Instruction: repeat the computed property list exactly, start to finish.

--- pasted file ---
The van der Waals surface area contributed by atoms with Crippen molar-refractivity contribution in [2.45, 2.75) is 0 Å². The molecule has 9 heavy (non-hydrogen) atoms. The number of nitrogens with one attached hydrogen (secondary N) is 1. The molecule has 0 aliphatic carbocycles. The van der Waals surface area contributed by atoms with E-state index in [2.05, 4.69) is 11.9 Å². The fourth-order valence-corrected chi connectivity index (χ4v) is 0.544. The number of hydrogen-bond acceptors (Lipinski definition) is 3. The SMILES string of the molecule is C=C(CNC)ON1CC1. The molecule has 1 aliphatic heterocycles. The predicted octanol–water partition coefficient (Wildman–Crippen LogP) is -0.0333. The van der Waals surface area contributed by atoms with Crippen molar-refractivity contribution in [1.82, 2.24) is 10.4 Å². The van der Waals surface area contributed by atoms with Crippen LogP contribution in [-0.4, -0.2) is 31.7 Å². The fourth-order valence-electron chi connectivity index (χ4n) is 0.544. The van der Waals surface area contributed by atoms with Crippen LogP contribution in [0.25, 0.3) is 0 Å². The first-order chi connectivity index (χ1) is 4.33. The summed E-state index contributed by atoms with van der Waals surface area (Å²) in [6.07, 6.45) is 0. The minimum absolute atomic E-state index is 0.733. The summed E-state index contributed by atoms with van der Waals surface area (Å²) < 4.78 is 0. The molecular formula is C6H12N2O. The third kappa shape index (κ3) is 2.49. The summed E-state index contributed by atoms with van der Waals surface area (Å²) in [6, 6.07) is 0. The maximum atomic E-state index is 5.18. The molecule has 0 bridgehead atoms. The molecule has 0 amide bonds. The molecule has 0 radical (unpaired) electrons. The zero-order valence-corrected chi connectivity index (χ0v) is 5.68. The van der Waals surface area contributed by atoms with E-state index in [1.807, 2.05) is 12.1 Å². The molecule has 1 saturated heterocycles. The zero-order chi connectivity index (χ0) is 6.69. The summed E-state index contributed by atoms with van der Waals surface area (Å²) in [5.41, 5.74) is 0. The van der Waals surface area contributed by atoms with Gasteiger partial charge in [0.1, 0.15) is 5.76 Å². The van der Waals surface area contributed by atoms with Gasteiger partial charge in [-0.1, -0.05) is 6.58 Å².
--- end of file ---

The van der Waals surface area contributed by atoms with Crippen molar-refractivity contribution in [2.45, 2.75) is 0 Å². The molecule has 9 heavy (non-hydrogen) atoms. The number of nitrogens with one attached hydrogen (secondary N) is 1. The molecule has 0 aliphatic carbocycles. The van der Waals surface area contributed by atoms with E-state index in [2.05, 4.69) is 11.9 Å². The fourth-order valence-corrected chi connectivity index (χ4v) is 0.544. The number of hydrogen-bond acceptors (Lipinski definition) is 3. The SMILES string of the molecule is C=C(CNC)ON1CC1. The molecule has 1 aliphatic heterocycles. The predicted octanol–water partition coefficient (Wildman–Crippen LogP) is -0.0333. The van der Waals surface area contributed by atoms with Crippen molar-refractivity contribution in [1.82, 2.24) is 10.4 Å². The van der Waals surface area contributed by atoms with Crippen LogP contribution in [-0.4, -0.2) is 31.7 Å². The fourth-order valence-electron chi connectivity index (χ4n) is 0.544. The van der Waals surface area contributed by atoms with Crippen LogP contribution in [0.25, 0.3) is 0 Å². The first-order chi connectivity index (χ1) is 4.33. The summed E-state index contributed by atoms with van der Waals surface area (Å²) in [6.07, 6.45) is 0. The minimum absolute atomic E-state index is 0.733. The summed E-state index contributed by atoms with van der Waals surface area (Å²) < 4.78 is 0. The molecular formula is C6H12N2O. The third kappa shape index (κ3) is 2.49. The summed E-state index contributed by atoms with van der Waals surface area (Å²) in [6, 6.07) is 0. The maximum atomic E-state index is 5.18. The molecule has 0 bridgehead atoms. The molecule has 0 amide bonds. The molecule has 0 radical (unpaired) electrons. The zero-order valence-corrected chi connectivity index (χ0v) is 5.68. The van der Waals surface area contributed by atoms with E-state index in [1.807, 2.05) is 12.1 Å². The molecule has 1 saturated heterocycles. The zero-order chi connectivity index (χ0) is 6.69. The summed E-state index contributed by atoms with van der Waals surface area (Å²) in [5.41, 5.74) is 0. The van der Waals surface area contributed by atoms with Gasteiger partial charge in [0.1, 0.15) is 5.76 Å². The van der Waals surface area contributed by atoms with Gasteiger partial charge in [-0.1, -0.05) is 6.58 Å².